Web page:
There is one caveat, however. The comments above are not to find valid arguments to deny wages to the poorer sections in the society who are affected by the disaster. Good intentions must be backed up by robust legal framework to ensure equitable delivery.

From India, Nasik

The question of the hour is whether employer need to pay salary to his employees for no work carried out during the lock down period.

Employer has 'a moral obligation' to pay wages/salaries or exgratia to meet the economic crisis faced by the downtrodden labourers. This is also clarified by Government. Payment of wages/salaries in normal circumstances is a contractual and statutory obligation of the company. Similarly payment of salaries/wages during lock down period, to employees/workmen is a moral obligation of the employers, as they (employees) have no alternative source of employment or livelihood during this period of lock down. similarly payment of wages to temporary or casual or daily wages workers during lock down period is a part of the moral/humanitarian/contractual obligation of the company.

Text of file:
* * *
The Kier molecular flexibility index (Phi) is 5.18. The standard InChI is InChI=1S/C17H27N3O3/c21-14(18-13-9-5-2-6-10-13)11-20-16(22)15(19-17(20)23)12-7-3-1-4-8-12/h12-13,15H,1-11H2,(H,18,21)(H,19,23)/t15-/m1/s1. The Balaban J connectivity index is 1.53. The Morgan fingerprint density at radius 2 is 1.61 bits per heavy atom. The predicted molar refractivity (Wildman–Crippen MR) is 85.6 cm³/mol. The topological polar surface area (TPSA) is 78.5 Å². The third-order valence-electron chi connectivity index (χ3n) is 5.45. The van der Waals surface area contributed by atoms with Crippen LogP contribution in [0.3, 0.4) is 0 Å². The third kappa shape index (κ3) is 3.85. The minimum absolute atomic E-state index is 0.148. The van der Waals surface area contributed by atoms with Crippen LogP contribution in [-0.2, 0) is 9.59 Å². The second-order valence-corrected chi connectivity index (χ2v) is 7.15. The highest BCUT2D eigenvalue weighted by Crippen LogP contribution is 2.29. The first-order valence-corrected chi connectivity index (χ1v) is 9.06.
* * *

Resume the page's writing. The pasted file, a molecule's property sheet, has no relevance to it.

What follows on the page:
"Moral obligation" can not be imposed on parties by law from legal point of view. "Law does not impose any moral responsibility on any party. It is the action of the parties that determines morality" - a legal expert opined. "a statutory obligation, on the other hand is universal and can be enforced by the Court".
Further MCA (Ministry of Company Affairs) also clarified that payment made to employees or casual workers during lock down will not qualify for CSR expenditure, but ex-gratia paid over and above salary will qualify as CSR.


From India, Aizawl